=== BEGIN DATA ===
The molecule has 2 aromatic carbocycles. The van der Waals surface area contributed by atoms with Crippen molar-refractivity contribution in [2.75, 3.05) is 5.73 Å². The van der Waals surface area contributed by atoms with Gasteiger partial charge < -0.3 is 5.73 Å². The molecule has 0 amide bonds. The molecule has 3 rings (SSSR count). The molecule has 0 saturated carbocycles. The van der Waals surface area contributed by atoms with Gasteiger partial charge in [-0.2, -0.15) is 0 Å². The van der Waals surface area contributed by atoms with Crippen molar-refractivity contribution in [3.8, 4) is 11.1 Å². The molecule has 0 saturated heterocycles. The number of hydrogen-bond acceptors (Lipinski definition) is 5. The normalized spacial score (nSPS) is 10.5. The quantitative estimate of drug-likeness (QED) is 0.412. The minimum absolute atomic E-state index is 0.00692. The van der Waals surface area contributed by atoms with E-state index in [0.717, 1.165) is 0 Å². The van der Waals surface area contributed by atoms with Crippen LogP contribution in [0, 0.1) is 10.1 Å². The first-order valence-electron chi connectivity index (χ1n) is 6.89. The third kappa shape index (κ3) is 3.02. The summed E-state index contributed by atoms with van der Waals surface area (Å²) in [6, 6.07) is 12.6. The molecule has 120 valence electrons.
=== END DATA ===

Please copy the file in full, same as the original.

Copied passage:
The molecule has 2 aromatic carbocycles. The van der Waals surface area contributed by atoms with Crippen molar-refractivity contribution in [2.75, 3.05) is 5.73 Å². The van der Waals surface area contributed by atoms with Gasteiger partial charge < -0.3 is 5.73 Å². The molecule has 0 amide bonds. The molecule has 3 rings (SSSR count). The molecule has 0 saturated carbocycles. The van der Waals surface area contributed by atoms with Gasteiger partial charge in [-0.2, -0.15) is 0 Å². The van der Waals surface area contributed by atoms with Crippen molar-refractivity contribution in [3.8, 4) is 11.1 Å². The molecule has 0 saturated heterocycles. The number of hydrogen-bond acceptors (Lipinski definition) is 5. The normalized spacial score (nSPS) is 10.5. The quantitative estimate of drug-likeness (QED) is 0.412. The minimum absolute atomic E-state index is 0.00692. The van der Waals surface area contributed by atoms with E-state index in [0.717, 1.165) is 0 Å². The van der Waals surface area contributed by atoms with Crippen LogP contribution in [0, 0.1) is 10.1 Å². The first-order valence-electron chi connectivity index (χ1n) is 6.89. The third kappa shape index (κ3) is 3.02. The summed E-state index contributed by atoms with van der Waals surface area (Å²) in [6, 6.07) is 12.6. The molecule has 120 valence electrons.